The United States Supreme Court's June 2015 ruling on the legalization of same-sex marriages, which overruled the historic Baker v. Nelson case and bans implemented by 13 states, was met with controversy the moment it was announced, despite the majority apparently in favor of it. At the time, the 5-to-4 ruling by the presiding justices seemed representative of the estimated 50-60% of Americans in favor of same-sex marriage legalization. Now, according to a recent online poll conducted by the Associated Press, a dramatic change in opinion may have taken place.
The survey – which is reported on by the Associated Press here – was conducted between July 9th and 13th, and used a sample size of just over 1000 adult Americans. According to the extrapolated results, only 39-45% of Americans are now in favor of the ruling that occurred nearly a month ago and about 37-43% are directly against it. The large scale swing in the numbers comes as a surprise to some analysts, who are already looking into what it might imply.
Why the Change and What Does It Affect?
First and foremost, it should be noted that any survey can be misrepresentative of the larger picture. With a population well over 300 million, a poll of only 1,000 could be difficult to expand to that size. However, the AP-GfK Polls of the past do have a strong reputation for being fairly accurate when extrapolated.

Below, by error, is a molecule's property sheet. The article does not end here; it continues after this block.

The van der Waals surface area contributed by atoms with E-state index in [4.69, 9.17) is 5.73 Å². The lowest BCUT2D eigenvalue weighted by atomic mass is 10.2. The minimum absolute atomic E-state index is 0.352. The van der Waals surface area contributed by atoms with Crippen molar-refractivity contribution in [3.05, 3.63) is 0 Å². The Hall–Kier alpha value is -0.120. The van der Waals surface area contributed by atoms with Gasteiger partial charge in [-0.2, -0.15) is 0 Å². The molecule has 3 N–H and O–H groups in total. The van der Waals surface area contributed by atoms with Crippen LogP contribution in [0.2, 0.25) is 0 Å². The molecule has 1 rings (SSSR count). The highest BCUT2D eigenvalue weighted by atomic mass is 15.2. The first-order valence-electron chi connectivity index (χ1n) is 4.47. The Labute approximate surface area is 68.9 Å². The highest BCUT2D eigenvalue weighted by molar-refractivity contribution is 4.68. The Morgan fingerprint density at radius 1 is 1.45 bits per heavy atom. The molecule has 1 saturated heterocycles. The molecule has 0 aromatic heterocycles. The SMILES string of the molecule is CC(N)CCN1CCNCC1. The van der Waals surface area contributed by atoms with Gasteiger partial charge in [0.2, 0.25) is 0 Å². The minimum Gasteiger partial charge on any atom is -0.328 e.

Assuming that there are no errors in the data itself, the survey shows a sharp drop in support but no real rise in opposition. This suggests that many people who had originally been in favor of the ruling were metaphorically on the fence about the issue. Once politicians and citizens alike started to raise concerns about violated state and religious rights, a portion of supporters backed away and now consider themselves in a neutral "unsure zone."
Despite the apparent loss of support, the changes to family law brought about the Supreme Court's ruling are not likely to face any immediate or upcoming change. Same-sex couples are still free to marry or divorce in any state. If favor for the ruling does continue to decline, however, alterations could eventually take place, or possibly even a full repeal.
If you are in a same-sex relationship in Connecticut and need help with a legal issue concerning your newfound rights, contact a Fairfield County family law attorney from Bayer & Black, P.C. today.